Speeding motorists will face higher penalty points depending on how far over the speed limit they drive, Minister for Transport Shane Ross has said.
In an interview with The Irish Times, Mr Ross confirmed he is to introduce a new graduated penalty points scheme targeting speeding drivers, claiming the current regime is too lenient.
Motorists travelling far in excess of the speed limit will now face “four, six, eight or more points, depending on how fast they are going, and I wouldn’t rule out disqualification on a first offence, for really extreme cases”.
Mr Ross said the method of graduation and whether the points imposed would increase with every 10kms, or every 20kms over the limit a driver was travelling, was being worked on by his officials but he stressed there would be “multiple steps of graduation”.
"The idea of speeding being the next point of attack in terms of road safety is mine. It is in response to figures in relation to speeding that we have got from the Road Safety Authority and other agencies," Mr Ross said.
“Speeding is not equally as bad as drink-driving, but it is a very high-risk behaviour and it needs to be addressed.”
The Minister said he wanted the new penalties to be put in place this year, insisting the measure was needed if Ireland was to reach the 2020 target of reducing road deaths to under 124 a year.
Lowest death toll
Last year road deaths fell to 158, a sharp fall from the 185 deaths in 2016, and the lowest annual death toll since records began in 1959.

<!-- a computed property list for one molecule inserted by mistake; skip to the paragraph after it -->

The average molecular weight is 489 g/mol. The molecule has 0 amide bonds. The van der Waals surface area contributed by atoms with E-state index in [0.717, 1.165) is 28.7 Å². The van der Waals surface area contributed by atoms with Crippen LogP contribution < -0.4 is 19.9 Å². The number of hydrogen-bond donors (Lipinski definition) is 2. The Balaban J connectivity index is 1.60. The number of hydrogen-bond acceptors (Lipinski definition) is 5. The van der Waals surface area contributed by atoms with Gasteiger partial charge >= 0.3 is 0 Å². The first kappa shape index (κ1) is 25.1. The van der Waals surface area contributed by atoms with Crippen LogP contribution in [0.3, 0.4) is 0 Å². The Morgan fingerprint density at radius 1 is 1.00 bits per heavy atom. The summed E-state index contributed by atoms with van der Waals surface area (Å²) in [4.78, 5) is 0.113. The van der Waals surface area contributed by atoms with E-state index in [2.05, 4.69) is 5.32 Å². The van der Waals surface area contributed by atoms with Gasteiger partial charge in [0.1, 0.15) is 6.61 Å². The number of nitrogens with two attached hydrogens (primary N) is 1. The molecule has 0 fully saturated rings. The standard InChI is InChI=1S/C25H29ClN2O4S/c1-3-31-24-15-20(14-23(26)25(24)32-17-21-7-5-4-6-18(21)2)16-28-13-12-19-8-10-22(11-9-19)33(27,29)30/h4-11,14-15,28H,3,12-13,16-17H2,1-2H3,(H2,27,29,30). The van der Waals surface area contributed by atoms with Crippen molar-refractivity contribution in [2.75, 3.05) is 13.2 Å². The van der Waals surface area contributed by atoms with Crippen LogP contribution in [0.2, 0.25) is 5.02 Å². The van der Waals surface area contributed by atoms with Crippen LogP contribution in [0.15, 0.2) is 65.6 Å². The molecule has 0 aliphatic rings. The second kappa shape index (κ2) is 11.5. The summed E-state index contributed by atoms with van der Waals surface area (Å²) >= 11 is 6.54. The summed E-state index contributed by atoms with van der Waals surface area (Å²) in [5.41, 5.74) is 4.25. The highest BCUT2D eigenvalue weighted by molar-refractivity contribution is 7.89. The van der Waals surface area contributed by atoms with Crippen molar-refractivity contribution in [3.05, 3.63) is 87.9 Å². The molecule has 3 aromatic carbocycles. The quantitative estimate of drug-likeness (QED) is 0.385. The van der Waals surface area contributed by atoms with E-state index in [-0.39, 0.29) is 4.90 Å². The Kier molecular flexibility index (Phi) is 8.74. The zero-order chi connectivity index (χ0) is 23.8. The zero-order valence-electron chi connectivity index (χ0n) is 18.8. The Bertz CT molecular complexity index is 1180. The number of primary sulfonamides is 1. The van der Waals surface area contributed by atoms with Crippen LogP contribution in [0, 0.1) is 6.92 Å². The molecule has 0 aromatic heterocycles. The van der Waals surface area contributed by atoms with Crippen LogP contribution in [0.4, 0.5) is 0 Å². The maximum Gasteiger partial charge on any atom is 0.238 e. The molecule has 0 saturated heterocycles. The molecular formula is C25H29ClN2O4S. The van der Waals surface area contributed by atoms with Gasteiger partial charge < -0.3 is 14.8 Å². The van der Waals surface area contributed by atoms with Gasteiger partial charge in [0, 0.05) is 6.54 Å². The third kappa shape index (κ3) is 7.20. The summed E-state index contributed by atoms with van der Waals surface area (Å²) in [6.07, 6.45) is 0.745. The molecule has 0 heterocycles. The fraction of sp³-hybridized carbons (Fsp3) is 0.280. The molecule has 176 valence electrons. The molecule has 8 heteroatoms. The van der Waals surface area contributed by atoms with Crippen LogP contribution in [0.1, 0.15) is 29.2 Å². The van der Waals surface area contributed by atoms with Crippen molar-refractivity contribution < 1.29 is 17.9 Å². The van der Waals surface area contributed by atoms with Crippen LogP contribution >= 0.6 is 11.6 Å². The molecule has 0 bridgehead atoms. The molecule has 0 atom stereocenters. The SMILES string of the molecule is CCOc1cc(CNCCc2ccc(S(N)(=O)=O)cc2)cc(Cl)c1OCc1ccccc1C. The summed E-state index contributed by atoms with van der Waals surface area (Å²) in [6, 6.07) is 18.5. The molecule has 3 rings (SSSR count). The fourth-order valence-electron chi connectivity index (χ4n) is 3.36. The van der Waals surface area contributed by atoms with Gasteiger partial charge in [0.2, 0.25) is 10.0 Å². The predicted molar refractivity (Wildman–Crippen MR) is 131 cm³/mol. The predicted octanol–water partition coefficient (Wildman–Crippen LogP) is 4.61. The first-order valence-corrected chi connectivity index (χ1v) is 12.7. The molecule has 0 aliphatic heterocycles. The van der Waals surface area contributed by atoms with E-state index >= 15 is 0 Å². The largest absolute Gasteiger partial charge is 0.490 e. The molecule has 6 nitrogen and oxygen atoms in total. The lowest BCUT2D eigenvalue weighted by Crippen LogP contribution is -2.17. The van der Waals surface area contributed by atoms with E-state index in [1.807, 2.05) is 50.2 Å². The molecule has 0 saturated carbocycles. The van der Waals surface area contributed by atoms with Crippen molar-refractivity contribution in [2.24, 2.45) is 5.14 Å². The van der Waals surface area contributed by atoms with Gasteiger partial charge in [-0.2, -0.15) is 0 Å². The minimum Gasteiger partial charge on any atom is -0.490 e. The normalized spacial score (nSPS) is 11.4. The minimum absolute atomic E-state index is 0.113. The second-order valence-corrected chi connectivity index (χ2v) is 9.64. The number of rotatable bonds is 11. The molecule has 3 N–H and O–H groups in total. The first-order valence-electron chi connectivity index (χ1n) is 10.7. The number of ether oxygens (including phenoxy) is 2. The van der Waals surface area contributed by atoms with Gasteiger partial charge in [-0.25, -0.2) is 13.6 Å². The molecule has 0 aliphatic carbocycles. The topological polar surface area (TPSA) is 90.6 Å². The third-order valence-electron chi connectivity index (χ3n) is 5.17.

According to provisional figures from the Garda released on Monday, the 158 lives were lost in 143 separate crashes. This compares to 186 lives lost in 174 fatal crashes in 2016.
The previous record low was set in 2015 when 162 people were killed.
Speeding attracts the most penalty points of any road traffic offence, with 549,574 points issued in 2016, followed by mobile phone use.
In relation to drivers using their phone, the Minister said he was considering a recommendation from the Road Safety Authority to increase the penalty points for this offence from the current level of three.
Mr Ross also outlined plans to introduce a strict regulatory system for rickshaw drivers up to the level of taxis, describing the present situation as “the wild west” and “dangerous”.
Currently, rickshaws are treated as bicycles under Irish law, and rickshaw drivers are not required to have public liability insurance.
The Department of Transport is examining regulating the vehicles under the Taxi Regulation Act 2013, bringing in certain standards for drivers including the requirement to be licensed, insured, and to undergo background security checks.
Mr Ross said he was minded to ban rickshaws outright but believed they would continue to operate illegally.
Figures released following an Irish Times investigation showed 85 drivers were arrested for drug-dealing in the Garda district covered by Pearse Street station, the main trading area for rickshaws, in 2017.
A total of 78 drivers have been charged with drug-dealing and 23 drivers have been convicted. Some 44 cases are ongoing, and in 19 cases the drugs seized have yet to be formally certified as banned drugs.